I found Hilary Clinton’s Graduation Speech at Wellesley College absolutely fascinating.  I recommend both listening to the speech and reading the accompanying article from the Washington Post, that offers additional history and analysis of Hillary Clinton’s past and her development into a political being.  Clinton delivered this speech at her graduation from Wellesley College in 1969.  Speeches by students were not typically given at Wellesley, in fact, Hillary Clinton did not even appear on the program for the day.  But Clinton felt as though her classmates, through their constant efforts toward organization, activism and protest on number of defining issues of the time, had earned a voice.  Clinton took it upon herself to be that voice.  The speech made her famous almost overnight.  All of a sudden she was a powerful symbol for student activism, mainly because of her impromptu correction of a comment made by the main speaker at the graduation, Sen. Edward Brooke of Massachusetts.  If this speech tells us one thing it is that Clinton is nothing if not consistent. Her personality and tone from the the very beginning of her political life as a college student, to her current run for the presidency of the United States has remained decidedly “on message” even despite her party shift during her college years.

Clinton fleshed out her political beliefs in college grappling with her ideology both in terms of party, and in terms of how best to go about enacting change.  She was careful and calculative right from the start, working with authority rather than blatantly denouncing it.  She seemed to make up her mind early on that true change could not occur working outside of system, and believed strongly in top down approach to lasting change.  This approach is still very much evident in Clinton’s political conduct and philosophy today.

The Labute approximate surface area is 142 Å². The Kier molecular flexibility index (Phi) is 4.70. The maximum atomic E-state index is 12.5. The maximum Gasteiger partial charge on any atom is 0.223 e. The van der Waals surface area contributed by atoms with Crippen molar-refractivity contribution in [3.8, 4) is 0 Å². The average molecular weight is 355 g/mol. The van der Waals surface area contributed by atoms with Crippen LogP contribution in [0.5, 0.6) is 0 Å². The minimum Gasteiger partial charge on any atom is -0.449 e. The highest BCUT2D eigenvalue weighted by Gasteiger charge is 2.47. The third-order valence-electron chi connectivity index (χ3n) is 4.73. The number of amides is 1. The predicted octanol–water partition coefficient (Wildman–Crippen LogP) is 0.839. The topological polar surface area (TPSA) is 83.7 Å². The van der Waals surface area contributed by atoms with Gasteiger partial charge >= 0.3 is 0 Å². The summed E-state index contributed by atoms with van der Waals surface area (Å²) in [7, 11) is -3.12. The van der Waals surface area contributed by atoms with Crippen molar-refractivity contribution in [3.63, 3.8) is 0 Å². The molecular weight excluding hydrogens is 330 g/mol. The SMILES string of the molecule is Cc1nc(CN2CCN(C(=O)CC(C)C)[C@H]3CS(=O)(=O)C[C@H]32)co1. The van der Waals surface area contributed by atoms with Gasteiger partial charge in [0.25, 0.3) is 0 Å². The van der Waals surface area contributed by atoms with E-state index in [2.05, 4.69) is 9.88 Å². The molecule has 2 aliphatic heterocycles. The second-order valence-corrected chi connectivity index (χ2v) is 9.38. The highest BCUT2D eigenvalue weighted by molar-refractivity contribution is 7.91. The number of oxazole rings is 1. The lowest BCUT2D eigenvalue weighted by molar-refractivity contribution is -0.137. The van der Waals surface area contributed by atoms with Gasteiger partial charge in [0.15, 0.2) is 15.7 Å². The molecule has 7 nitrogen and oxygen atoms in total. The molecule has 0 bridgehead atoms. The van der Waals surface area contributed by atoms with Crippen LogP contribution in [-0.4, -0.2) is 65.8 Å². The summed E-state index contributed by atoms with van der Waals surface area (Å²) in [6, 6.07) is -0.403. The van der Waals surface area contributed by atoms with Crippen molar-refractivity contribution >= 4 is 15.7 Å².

Ideologically, I often find myself in direct conflict to Clinton’s philosophy of change through working within the bounds of the system that needs changing.  I am not sure these two things can coexist.  I do not fault Hillary Clinton for this view, rather I respect her clarity and decision to live a life based in an unwavering belief that the system itself can be a part of change.  However, I do find myself instinctually pulled toward disagreement with this philosophy.

My tendency to disagree with this basis for a subsequent political ideology, illuminates an important and telling area where, I believe, many people may find themselves in ideological conflict with Clinton.  She views change as gradual, the culmination of many interrelated steps taken when the system itself is ready to receive them.  This election demonstrated that there are many Americans who disagree with this philosophy, seen most clearly in the successful campaigns of Bernie Sanders and Donald Trump.  The system changing the system approach seems to be ringing false to a large percentage of the American populous, though the expression of this discontent comes out in radically different forms.

This article left me questioning; questioning both Hillary Clinton and myself.  Can change really happen within the bounds of the system?  Or does radical change only truly occur when the system itself is attacked and overthrown?  Do you agree with Hillary Clinton’s guiding political philosophy?  Lastly, how do you think this philosophy has effected her rhetoric throughout the years?

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